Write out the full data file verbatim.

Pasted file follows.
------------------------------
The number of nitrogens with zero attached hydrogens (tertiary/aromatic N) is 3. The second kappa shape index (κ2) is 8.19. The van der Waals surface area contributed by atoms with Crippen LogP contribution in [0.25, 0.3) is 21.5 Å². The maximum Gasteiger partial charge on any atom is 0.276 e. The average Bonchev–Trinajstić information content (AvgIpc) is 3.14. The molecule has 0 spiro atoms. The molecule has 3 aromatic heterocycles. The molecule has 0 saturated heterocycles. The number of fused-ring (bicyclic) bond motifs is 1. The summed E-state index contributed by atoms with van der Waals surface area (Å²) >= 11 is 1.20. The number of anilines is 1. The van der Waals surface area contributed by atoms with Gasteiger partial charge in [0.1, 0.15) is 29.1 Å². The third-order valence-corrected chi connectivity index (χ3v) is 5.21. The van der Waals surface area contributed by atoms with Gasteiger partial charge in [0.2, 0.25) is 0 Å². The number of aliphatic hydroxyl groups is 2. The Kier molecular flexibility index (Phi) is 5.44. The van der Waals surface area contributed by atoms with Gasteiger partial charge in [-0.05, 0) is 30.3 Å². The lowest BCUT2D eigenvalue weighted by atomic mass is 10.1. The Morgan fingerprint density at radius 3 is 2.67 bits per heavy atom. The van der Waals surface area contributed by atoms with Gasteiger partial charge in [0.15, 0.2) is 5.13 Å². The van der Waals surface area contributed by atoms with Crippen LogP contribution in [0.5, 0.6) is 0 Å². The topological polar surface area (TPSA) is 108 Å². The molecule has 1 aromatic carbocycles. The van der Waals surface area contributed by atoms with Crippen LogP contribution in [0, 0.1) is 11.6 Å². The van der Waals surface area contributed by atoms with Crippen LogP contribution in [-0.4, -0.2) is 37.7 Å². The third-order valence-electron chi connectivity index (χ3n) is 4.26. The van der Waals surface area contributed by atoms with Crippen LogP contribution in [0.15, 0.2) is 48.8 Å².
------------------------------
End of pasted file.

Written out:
The number of nitrogens with zero attached hydrogens (tertiary/aromatic N) is 3. The second kappa shape index (κ2) is 8.19. The van der Waals surface area contributed by atoms with Crippen LogP contribution in [0.25, 0.3) is 21.5 Å². The maximum Gasteiger partial charge on any atom is 0.276 e. The average Bonchev–Trinajstić information content (AvgIpc) is 3.14. The molecule has 0 spiro atoms. The molecule has 3 aromatic heterocycles. The molecule has 0 saturated heterocycles. The number of fused-ring (bicyclic) bond motifs is 1. The summed E-state index contributed by atoms with van der Waals surface area (Å²) >= 11 is 1.20. The number of anilines is 1. The van der Waals surface area contributed by atoms with Gasteiger partial charge in [0.1, 0.15) is 29.1 Å². The third-order valence-corrected chi connectivity index (χ3v) is 5.21. The van der Waals surface area contributed by atoms with Gasteiger partial charge in [0.2, 0.25) is 0 Å². The number of aliphatic hydroxyl groups is 2. The Kier molecular flexibility index (Phi) is 5.44. The van der Waals surface area contributed by atoms with Gasteiger partial charge in [-0.05, 0) is 30.3 Å². The lowest BCUT2D eigenvalue weighted by atomic mass is 10.1. The Morgan fingerprint density at radius 3 is 2.67 bits per heavy atom. The van der Waals surface area contributed by atoms with Gasteiger partial charge in [0.15, 0.2) is 5.13 Å². The van der Waals surface area contributed by atoms with Crippen LogP contribution in [0.5, 0.6) is 0 Å². The topological polar surface area (TPSA) is 108 Å². The molecule has 1 aromatic carbocycles. The van der Waals surface area contributed by atoms with Crippen LogP contribution in [0, 0.1) is 11.6 Å². The van der Waals surface area contributed by atoms with Crippen LogP contribution in [-0.4, -0.2) is 37.7 Å². The third-order valence-electron chi connectivity index (χ3n) is 4.26. The van der Waals surface area contributed by atoms with Crippen LogP contribution in [0.15, 0.2) is 48.8 Å².